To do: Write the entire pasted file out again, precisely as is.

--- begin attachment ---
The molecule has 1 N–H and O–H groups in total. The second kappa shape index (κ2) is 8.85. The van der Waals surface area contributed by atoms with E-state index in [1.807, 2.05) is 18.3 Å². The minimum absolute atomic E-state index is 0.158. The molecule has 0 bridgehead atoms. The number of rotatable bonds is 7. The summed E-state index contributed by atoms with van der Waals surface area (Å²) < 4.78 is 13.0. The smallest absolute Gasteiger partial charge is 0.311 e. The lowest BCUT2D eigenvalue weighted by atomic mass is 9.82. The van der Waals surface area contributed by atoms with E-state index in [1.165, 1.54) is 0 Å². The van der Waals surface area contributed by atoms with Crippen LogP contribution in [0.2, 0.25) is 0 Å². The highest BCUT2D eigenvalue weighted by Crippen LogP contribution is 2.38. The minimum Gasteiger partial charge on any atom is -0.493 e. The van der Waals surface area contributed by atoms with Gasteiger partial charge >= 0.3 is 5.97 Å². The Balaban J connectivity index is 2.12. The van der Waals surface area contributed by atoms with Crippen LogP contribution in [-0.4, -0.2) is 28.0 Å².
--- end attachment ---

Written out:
The molecule has 1 N–H and O–H groups in total. The second kappa shape index (κ2) is 8.85. The van der Waals surface area contributed by atoms with E-state index in [1.807, 2.05) is 18.3 Å². The minimum absolute atomic E-state index is 0.158. The molecule has 0 bridgehead atoms. The number of rotatable bonds is 7. The summed E-state index contributed by atoms with van der Waals surface area (Å²) < 4.78 is 13.0. The smallest absolute Gasteiger partial charge is 0.311 e. The lowest BCUT2D eigenvalue weighted by atomic mass is 9.82. The van der Waals surface area contributed by atoms with E-state index in [1.165, 1.54) is 0 Å². The van der Waals surface area contributed by atoms with Crippen LogP contribution in [0.2, 0.25) is 0 Å². The highest BCUT2D eigenvalue weighted by Crippen LogP contribution is 2.38. The minimum Gasteiger partial charge on any atom is -0.493 e. The van der Waals surface area contributed by atoms with Gasteiger partial charge >= 0.3 is 5.97 Å². The Balaban J connectivity index is 2.12. The van der Waals surface area contributed by atoms with Crippen LogP contribution in [-0.4, -0.2) is 28.0 Å².